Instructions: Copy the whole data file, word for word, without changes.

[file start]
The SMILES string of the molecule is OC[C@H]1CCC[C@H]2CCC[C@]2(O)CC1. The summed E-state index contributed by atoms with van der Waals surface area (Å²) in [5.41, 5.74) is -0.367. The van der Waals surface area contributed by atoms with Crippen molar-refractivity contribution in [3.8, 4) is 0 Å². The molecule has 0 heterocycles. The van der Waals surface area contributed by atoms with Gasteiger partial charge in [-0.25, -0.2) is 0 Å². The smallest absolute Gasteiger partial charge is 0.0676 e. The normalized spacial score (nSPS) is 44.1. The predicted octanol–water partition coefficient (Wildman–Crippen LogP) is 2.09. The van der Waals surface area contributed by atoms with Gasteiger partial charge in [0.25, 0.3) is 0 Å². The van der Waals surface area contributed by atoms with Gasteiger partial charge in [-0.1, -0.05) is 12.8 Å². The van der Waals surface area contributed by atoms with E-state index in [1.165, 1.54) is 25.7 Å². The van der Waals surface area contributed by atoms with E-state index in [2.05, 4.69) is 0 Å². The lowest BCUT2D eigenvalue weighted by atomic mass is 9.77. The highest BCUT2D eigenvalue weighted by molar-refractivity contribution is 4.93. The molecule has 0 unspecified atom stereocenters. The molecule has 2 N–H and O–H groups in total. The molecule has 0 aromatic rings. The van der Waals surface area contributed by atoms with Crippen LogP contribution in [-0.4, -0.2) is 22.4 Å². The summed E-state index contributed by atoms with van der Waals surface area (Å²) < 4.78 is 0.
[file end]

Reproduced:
The SMILES string of the molecule is OC[C@H]1CCC[C@H]2CCC[C@]2(O)CC1. The summed E-state index contributed by atoms with van der Waals surface area (Å²) in [5.41, 5.74) is -0.367. The van der Waals surface area contributed by atoms with Crippen molar-refractivity contribution in [3.8, 4) is 0 Å². The molecule has 0 heterocycles. The van der Waals surface area contributed by atoms with Gasteiger partial charge in [-0.25, -0.2) is 0 Å². The smallest absolute Gasteiger partial charge is 0.0676 e. The normalized spacial score (nSPS) is 44.1. The predicted octanol–water partition coefficient (Wildman–Crippen LogP) is 2.09. The van der Waals surface area contributed by atoms with Gasteiger partial charge in [0.25, 0.3) is 0 Å². The van der Waals surface area contributed by atoms with Gasteiger partial charge in [-0.1, -0.05) is 12.8 Å². The van der Waals surface area contributed by atoms with E-state index in [1.165, 1.54) is 25.7 Å². The van der Waals surface area contributed by atoms with E-state index in [2.05, 4.69) is 0 Å². The lowest BCUT2D eigenvalue weighted by atomic mass is 9.77. The highest BCUT2D eigenvalue weighted by molar-refractivity contribution is 4.93. The molecule has 0 unspecified atom stereocenters. The molecule has 2 N–H and O–H groups in total. The molecule has 0 aromatic rings. The van der Waals surface area contributed by atoms with Crippen LogP contribution in [-0.4, -0.2) is 22.4 Å². The summed E-state index contributed by atoms with van der Waals surface area (Å²) < 4.78 is 0.